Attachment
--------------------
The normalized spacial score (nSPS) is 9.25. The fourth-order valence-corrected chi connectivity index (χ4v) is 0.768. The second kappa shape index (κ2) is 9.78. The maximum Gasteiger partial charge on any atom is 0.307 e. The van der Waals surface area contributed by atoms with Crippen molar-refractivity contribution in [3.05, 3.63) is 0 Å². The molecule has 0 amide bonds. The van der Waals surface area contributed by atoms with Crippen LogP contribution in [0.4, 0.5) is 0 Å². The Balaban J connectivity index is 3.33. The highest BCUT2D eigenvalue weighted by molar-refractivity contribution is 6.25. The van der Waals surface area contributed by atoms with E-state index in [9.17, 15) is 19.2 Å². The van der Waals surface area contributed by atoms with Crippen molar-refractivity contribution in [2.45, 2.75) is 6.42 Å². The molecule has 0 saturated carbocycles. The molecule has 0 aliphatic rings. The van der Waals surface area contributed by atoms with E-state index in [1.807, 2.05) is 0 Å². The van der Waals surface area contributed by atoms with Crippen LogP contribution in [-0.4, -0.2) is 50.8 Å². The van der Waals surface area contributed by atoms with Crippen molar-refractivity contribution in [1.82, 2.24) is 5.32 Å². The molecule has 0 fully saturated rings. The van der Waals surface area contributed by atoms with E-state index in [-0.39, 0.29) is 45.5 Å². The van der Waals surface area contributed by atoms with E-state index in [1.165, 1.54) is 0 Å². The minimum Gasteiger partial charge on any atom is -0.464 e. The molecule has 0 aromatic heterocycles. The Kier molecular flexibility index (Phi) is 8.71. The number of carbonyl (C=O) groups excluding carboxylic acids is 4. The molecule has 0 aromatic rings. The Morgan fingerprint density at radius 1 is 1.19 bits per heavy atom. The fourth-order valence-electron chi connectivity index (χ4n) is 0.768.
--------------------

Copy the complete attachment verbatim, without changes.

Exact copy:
The normalized spacial score (nSPS) is 9.25. The fourth-order valence-corrected chi connectivity index (χ4v) is 0.768. The second kappa shape index (κ2) is 9.78. The maximum Gasteiger partial charge on any atom is 0.307 e. The van der Waals surface area contributed by atoms with Crippen molar-refractivity contribution in [3.05, 3.63) is 0 Å². The molecule has 0 amide bonds. The van der Waals surface area contributed by atoms with Crippen LogP contribution in [0.4, 0.5) is 0 Å². The Balaban J connectivity index is 3.33. The highest BCUT2D eigenvalue weighted by molar-refractivity contribution is 6.25. The van der Waals surface area contributed by atoms with E-state index in [9.17, 15) is 19.2 Å². The van der Waals surface area contributed by atoms with Crippen molar-refractivity contribution in [2.45, 2.75) is 6.42 Å². The molecule has 0 saturated carbocycles. The molecule has 0 aliphatic rings. The van der Waals surface area contributed by atoms with E-state index in [1.807, 2.05) is 0 Å². The van der Waals surface area contributed by atoms with Crippen LogP contribution in [-0.4, -0.2) is 50.8 Å². The van der Waals surface area contributed by atoms with Crippen molar-refractivity contribution in [1.82, 2.24) is 5.32 Å². The molecule has 0 fully saturated rings. The van der Waals surface area contributed by atoms with E-state index in [-0.39, 0.29) is 45.5 Å². The van der Waals surface area contributed by atoms with E-state index in [1.165, 1.54) is 0 Å². The minimum Gasteiger partial charge on any atom is -0.464 e. The molecule has 0 aromatic heterocycles. The Kier molecular flexibility index (Phi) is 8.71. The number of carbonyl (C=O) groups excluding carboxylic acids is 4. The molecule has 0 aromatic rings. The Morgan fingerprint density at radius 1 is 1.19 bits per heavy atom. The fourth-order valence-electron chi connectivity index (χ4n) is 0.768.